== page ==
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THE disappearance of warning signage at a popular yet frequently contaminated swimming spot at Wainui is a mystery to community members and the district council.

Gisborne District Council is trying to figure out what happened to signage that previously graced the lagoon at the mouth of Hamanatua Stream near Okitu Bridge and Wainui Surf Life Saving Club.

On the council's website, residents are advised not to swim in the lagoon because of contamination from run-off from surrounding farmland.

A quick walk around the lagoon and adjacent carpark reveals no signage warning of the health risks of swimming in the lagoon, which is a popular spot for children over summer.

Wainui Surf Life Saving Club patrol captain Luke Whibley said he saw people in the lagoon “every day”, and that it was particularly busy on a low tide when the waves were dumping.

“Often parents will take little kids with boogie boards in there, mainly on the low tide here, or when the waves are a little bit bigger to avoid the waves,” he said.

“They'll go in there thinking it's a better option . . . it's skanky.”

Those concerns were echoed by Wainui resident Bess Halley, who said children were naturally drawn to the lagoon because of its calm nature in contrast to the adjacent ocean.

She believed the water was seldom clean because it wasn't flushed into the ocean with regularity.

“The reason kids like it is that it's sheltered from the sea but that means the water is stagnant and not getting a regular flush from the seawater,” she said.

“Parents don't always know the water quality is low and poor, and that their kids might get sick from swimming in there.”

Meanwhile, the council is trying to find out what happened to a sign previously erected at the beach, warning of the risk of swimming in the lagoon.

A council spokeswoman said the sign had “disappeared” and they were looking into a replacement.

“We can't always put signs in all places to warn of all hazards but acknowledge that there are some places that it's prudent to do so.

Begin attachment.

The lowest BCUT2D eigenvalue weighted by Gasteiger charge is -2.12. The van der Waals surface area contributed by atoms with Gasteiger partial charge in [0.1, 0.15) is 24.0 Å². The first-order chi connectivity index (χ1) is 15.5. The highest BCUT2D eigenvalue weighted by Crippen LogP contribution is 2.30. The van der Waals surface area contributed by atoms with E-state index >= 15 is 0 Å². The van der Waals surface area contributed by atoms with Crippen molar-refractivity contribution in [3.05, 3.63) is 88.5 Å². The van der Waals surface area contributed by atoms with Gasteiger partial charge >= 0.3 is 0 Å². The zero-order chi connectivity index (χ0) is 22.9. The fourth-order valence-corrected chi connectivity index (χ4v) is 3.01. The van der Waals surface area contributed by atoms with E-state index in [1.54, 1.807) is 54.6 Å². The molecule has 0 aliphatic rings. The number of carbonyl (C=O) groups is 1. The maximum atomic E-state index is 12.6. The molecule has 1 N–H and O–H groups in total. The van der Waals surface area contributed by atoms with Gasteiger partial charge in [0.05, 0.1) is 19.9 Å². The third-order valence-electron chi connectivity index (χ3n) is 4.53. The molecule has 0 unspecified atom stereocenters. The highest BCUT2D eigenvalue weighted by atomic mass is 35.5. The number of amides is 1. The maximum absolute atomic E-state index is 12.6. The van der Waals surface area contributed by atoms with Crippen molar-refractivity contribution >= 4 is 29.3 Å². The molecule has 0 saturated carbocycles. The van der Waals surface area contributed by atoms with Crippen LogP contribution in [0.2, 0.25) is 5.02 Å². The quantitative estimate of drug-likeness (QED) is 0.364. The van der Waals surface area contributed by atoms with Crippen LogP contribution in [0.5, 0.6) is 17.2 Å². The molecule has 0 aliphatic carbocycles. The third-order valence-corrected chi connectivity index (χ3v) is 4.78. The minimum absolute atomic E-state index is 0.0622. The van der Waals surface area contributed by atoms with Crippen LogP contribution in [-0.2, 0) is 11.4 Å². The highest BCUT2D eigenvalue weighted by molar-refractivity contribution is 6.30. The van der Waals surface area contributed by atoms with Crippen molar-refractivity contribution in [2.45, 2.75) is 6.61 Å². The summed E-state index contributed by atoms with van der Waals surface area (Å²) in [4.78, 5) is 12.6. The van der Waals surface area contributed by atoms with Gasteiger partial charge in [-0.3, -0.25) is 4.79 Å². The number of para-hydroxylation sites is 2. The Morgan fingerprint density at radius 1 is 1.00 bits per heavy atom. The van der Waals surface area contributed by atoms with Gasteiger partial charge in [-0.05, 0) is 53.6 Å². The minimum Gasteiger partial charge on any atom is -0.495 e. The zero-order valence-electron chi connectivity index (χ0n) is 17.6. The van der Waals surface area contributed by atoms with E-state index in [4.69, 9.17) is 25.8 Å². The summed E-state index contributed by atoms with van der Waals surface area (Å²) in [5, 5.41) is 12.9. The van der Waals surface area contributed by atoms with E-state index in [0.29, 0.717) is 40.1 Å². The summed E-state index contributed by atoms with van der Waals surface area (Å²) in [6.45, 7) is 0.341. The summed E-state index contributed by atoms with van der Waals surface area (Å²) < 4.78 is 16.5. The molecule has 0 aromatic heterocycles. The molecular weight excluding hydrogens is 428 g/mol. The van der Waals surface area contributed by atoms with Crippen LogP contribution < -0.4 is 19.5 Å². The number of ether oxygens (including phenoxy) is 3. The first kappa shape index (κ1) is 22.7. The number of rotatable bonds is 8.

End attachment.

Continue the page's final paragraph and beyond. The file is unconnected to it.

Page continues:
“This location is one of them given the number of people who swim in that estuary.”

According to Land Air Water Aotearoa (LAWA), Hamanatua Stream has two main catchments that are located inland from the Wainui Beach and Okitu residential areas.

LAWA says the catchments are increasingly influenced by the intensification of use of the land under subdivision and the lagoon is frequently used for swimming despite demonstrating high coliform bacteria levels.

Hamanatua Stream and Wainui Beach water quality are tested weekly during the summer months.

Credit: Liam Clayton. Caption: The stream and lagoon is located next to Wainui Beach and the surf lifesaving patrol tower.
Credit: Ben Cowper. Caption: A view of Hamanatua stream from the air.
on patrol: Luke Whibley and Theo Weatherley have been patrolling Wainui Beach over summer. Luke says he has seen people swimming in the Hamanatua Stream lagoon every day. The council advise against that due to health risks from contamination and signage used to be up at the site warning people about it, but the signage has mysteriously disappeared. Picture by Matthew Rosenberg/LDR
swimming spot: The Hamanatua Stream lagoon (pictured above) next to Wainui Surf Life Saving Club at Okitu is a popular swimming spot, particularly when surf is heavy, but water testing has found high coliform bacteria levels there and swimming is not advised. Picture by Ben Cowper